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Fed will not change its policy amid Russia-Ukraine crisis

Yesterday, there were quite a few speeches by representatives of the Federal Reserve System, who unanimously pointed out the need to raise interest rates to combat inflationary pressures, even despite what is happening in Ukraine, which could derail the Fed's plans to tighten monetary policy. From yesterday's speech, it is clear that Federal Reserve officials have remained true to their determination to raise interest rates next month despite the uncertainty caused by Russia's invasion of Ukraine. Recognizing the risks posed by the conflict, which triggered one of the worst security crises in Europe since World War II and sent oil prices skyrocketing, U.S. central bankers stressed the need to counter the highest U.S. inflation in 40 years.

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"With the economy at full employment and inflation far above target, we should signal that we are moving back to neutral at a fast pace," Gov. Christopher Waller said Thursday at an event at UC Santa Barbara. "A 50 basis point hike would help do that."

Most likely, more aggressive actions by the Fed will directly depend on the data on the labor market and inflation, which will be at the disposal of the leadership of the central bank for February this year before the start of the committee meeting in March. It is worth noting that even before the Russian invasion, Fed officials vigorously signaled their willingness to raise interest rates at the March 15-16 meeting to fight inflation, while keeping options open as to how far or how fast they would move once monetary tightening began. Now, when there is another jump in energy prices, almost no one doubts this kind of action on the part of the Federal Reserve System.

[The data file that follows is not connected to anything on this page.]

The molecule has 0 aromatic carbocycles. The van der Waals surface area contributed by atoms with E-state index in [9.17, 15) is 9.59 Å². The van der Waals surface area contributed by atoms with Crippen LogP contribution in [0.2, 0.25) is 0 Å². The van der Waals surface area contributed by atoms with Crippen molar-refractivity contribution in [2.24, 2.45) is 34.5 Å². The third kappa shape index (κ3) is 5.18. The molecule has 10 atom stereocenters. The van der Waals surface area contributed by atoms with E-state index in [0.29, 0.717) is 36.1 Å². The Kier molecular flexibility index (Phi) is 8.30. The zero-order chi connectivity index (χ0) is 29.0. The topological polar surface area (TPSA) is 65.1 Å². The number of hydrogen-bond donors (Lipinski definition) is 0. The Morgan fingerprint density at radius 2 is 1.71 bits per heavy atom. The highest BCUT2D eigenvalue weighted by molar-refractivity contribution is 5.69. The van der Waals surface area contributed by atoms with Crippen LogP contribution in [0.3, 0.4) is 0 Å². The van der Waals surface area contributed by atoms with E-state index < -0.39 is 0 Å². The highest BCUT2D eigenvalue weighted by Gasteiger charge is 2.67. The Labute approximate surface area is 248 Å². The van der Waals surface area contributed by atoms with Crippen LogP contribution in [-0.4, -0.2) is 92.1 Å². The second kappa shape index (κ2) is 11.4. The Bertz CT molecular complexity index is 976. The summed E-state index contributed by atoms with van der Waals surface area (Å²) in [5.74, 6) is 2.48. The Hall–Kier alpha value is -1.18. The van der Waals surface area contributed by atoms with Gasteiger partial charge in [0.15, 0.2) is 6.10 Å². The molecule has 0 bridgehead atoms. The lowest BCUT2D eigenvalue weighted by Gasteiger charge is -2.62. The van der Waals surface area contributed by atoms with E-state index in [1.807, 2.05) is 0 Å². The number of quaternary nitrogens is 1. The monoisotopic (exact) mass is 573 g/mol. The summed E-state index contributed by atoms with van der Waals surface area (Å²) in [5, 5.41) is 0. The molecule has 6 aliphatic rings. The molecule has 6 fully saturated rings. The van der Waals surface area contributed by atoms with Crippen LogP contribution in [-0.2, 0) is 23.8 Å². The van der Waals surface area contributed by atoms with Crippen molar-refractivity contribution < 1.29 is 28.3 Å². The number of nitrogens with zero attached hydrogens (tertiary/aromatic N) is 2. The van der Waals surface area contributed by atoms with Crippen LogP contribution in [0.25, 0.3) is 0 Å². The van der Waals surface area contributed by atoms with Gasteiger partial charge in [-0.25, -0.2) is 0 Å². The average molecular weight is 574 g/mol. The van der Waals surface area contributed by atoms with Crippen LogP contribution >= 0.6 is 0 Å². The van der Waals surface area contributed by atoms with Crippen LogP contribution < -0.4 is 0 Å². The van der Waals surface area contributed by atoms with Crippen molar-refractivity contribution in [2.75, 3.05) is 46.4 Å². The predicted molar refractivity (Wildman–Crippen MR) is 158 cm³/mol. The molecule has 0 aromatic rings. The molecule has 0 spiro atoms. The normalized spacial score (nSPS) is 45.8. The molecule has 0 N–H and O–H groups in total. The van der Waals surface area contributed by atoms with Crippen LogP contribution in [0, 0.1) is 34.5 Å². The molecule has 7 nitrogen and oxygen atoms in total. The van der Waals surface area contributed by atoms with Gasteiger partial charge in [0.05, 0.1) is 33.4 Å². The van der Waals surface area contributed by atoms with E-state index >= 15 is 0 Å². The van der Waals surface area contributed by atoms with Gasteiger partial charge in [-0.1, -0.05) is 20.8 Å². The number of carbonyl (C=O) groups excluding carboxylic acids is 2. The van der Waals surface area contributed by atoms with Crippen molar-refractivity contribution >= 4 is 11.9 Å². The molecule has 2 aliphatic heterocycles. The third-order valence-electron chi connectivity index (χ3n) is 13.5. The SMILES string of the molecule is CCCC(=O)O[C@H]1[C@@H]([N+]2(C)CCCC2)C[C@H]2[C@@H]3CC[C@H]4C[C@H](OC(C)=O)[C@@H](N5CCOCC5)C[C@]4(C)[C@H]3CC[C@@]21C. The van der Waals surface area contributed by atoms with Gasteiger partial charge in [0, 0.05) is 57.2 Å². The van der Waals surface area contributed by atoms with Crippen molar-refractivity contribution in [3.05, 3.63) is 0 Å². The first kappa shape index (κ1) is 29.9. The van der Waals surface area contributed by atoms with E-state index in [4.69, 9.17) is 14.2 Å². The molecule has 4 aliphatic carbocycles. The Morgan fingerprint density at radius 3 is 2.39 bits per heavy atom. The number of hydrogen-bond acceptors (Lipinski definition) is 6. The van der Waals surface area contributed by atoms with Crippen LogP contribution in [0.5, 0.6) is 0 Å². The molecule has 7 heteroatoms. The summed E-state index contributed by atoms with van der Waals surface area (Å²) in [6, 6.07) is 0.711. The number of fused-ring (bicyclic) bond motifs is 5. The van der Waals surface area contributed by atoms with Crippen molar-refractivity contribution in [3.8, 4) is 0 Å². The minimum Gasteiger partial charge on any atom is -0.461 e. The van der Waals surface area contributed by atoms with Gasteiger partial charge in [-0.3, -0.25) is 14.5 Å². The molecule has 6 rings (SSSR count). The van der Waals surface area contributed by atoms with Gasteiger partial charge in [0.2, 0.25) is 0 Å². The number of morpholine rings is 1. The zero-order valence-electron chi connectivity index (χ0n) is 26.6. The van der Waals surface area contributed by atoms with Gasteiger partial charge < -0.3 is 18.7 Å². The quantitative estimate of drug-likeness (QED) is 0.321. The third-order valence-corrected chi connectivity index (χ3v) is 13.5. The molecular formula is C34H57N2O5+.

Waller also advocates raising rates by 100 basis points by mid-year and starting to cut the Fed's balance sheet in time for the July central bank meeting. However, after yesterday's speech, it is clear that these plans may be hindered by a Russian attack on Ukraine, which will clearly affect the U.S. economy. There are still a few weeks before the Fed's March meeting, and no one knows how the situation will develop. However, almost all traders and economists still believe that the Fed will start raising rates in March, but at what pace the tightening of monetary policy will continue is an open question. Interest rate futures show a quarter point increase next month.

Cleveland Fed President Loretta Mester said Thursday that "The implications of the unfolding situation in Ukraine for the medium-run economic outlook in the U.S. will also be a consideration in determining the appropriate pace at which to remove accommodation."

"Geopolitical events add upside risk to the inflation forecast even as they put some downside risk to the near-term growth forecast," Mester said.

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As I noted above, skyrocketing energy prices could drive headline inflation even higher, although higher energy prices hitting American pockets (due to rising gasoline prices, for example) could dampen demand, dampening inflationary pressure.